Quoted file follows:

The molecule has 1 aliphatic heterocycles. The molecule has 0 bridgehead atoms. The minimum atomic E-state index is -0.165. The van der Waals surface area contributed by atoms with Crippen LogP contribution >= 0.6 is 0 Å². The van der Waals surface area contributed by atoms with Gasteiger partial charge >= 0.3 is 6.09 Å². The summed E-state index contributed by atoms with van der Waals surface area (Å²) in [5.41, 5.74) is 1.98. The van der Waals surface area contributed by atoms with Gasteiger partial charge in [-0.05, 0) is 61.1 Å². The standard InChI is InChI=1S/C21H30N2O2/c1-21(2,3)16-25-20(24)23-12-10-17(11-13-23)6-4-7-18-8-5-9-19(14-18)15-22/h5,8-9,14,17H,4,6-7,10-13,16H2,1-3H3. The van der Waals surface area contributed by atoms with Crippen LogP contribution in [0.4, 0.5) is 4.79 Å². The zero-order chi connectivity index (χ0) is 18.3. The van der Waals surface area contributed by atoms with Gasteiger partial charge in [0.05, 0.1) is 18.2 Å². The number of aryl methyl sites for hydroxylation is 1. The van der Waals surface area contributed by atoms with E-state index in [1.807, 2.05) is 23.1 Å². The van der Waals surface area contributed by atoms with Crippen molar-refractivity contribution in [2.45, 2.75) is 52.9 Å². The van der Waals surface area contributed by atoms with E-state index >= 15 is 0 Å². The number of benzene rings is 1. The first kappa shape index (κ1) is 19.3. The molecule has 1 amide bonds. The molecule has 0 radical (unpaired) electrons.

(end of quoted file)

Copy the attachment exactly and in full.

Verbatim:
The molecule has 1 aliphatic heterocycles. The molecule has 0 bridgehead atoms. The minimum atomic E-state index is -0.165. The van der Waals surface area contributed by atoms with Crippen LogP contribution >= 0.6 is 0 Å². The van der Waals surface area contributed by atoms with Gasteiger partial charge >= 0.3 is 6.09 Å². The summed E-state index contributed by atoms with van der Waals surface area (Å²) in [5.41, 5.74) is 1.98. The van der Waals surface area contributed by atoms with Gasteiger partial charge in [-0.05, 0) is 61.1 Å². The standard InChI is InChI=1S/C21H30N2O2/c1-21(2,3)16-25-20(24)23-12-10-17(11-13-23)6-4-7-18-8-5-9-19(14-18)15-22/h5,8-9,14,17H,4,6-7,10-13,16H2,1-3H3. The van der Waals surface area contributed by atoms with Crippen LogP contribution in [0.4, 0.5) is 4.79 Å². The zero-order chi connectivity index (χ0) is 18.3. The van der Waals surface area contributed by atoms with Gasteiger partial charge in [0.05, 0.1) is 18.2 Å². The number of aryl methyl sites for hydroxylation is 1. The van der Waals surface area contributed by atoms with E-state index in [1.807, 2.05) is 23.1 Å². The van der Waals surface area contributed by atoms with Crippen molar-refractivity contribution in [2.45, 2.75) is 52.9 Å². The van der Waals surface area contributed by atoms with E-state index >= 15 is 0 Å². The number of benzene rings is 1. The first kappa shape index (κ1) is 19.3. The molecule has 1 amide bonds. The molecule has 0 radical (unpaired) electrons.